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So we sat, you and I.
Across each other,
in that coffee shop
by the unchanging window
in that sweltering weather.
The afternoon sun shining
outside, looking in.
Drowsily passing away time
while the sunbeams sat still
on the window sill.
Fanning themselves
looking at us, ourselves
too lazy to move,
stewing like beef on a stove.
And we sat, you and I.
A couple of old cats
cooking in the sun.
A pair of meat roasting, well done.
Turning this way and that
not really knowing where we’re at.
Looking at each other — flat.

Then she came, stilettos and all.
Skinny jeans, tube top with a view.
Oozing with sizzling mojo,
more than any man can chew.
She came, tight buns and all.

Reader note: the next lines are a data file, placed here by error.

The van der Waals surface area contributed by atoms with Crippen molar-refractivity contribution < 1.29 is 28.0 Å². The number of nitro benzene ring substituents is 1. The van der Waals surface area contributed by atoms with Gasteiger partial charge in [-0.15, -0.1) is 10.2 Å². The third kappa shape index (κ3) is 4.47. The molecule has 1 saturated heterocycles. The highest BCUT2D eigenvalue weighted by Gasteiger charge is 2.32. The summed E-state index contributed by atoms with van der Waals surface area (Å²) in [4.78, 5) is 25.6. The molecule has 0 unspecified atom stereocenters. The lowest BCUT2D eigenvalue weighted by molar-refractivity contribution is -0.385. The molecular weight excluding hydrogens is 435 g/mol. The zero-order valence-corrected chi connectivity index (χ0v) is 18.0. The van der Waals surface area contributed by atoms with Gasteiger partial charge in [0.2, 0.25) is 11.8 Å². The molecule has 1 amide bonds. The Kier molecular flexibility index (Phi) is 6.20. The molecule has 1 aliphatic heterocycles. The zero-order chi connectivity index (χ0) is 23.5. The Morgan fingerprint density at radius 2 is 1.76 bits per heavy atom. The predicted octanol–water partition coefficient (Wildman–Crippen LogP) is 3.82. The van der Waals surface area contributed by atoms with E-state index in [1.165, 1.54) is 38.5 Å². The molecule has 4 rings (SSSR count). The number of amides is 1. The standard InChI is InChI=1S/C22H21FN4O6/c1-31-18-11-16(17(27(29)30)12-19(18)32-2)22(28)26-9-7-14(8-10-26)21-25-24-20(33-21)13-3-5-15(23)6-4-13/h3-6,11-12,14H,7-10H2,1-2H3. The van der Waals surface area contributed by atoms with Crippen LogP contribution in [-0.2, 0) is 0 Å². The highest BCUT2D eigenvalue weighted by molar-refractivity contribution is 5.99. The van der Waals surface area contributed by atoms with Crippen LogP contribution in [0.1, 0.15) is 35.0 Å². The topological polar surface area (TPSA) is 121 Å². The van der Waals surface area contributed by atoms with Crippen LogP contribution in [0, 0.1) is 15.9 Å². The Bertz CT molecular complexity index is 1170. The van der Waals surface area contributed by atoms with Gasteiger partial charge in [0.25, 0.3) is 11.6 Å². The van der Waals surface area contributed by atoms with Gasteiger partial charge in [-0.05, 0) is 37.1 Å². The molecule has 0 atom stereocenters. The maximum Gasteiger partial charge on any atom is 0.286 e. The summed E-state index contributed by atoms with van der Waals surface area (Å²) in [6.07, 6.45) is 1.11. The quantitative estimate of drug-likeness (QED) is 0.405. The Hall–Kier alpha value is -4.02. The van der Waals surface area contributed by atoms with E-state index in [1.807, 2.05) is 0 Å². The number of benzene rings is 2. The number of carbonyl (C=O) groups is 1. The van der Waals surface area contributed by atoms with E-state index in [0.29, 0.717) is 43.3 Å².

Standing magnificent and tall.
Jiggling in the right place,
sultry nights written on her face.
And I wondered,
Shall we still sit …
you and I together?
Afraid to leave this zone forever?
I saw you look sideways,
discreetly … perhaps lustfully.
And the fire rose in me,
the burning of a hundred summer days.

So I got up, alone.
Told you to watch out for ants
and tipped coffee on your pants.
I know you totally flipped,
but I didn’t care.
For the first time I dared
to walk out into the sun,
outside, where it all begins,
forward ….
Not bothering to look back or in.
Striding along in my plain white shoes.
Going wherever I choose,
beyond that shop
over walls,
with my no-frills top.
And the sunbeams
— they were not sitting still.
I could see them
spin, twirl and swirl.
I could feel them
and their contagious thrill.
And if I listen well ….
I could hear them
cheering me loud and good.
And I have to admit,
I’m not missing you.
I would if I could,
but really, I’m all good.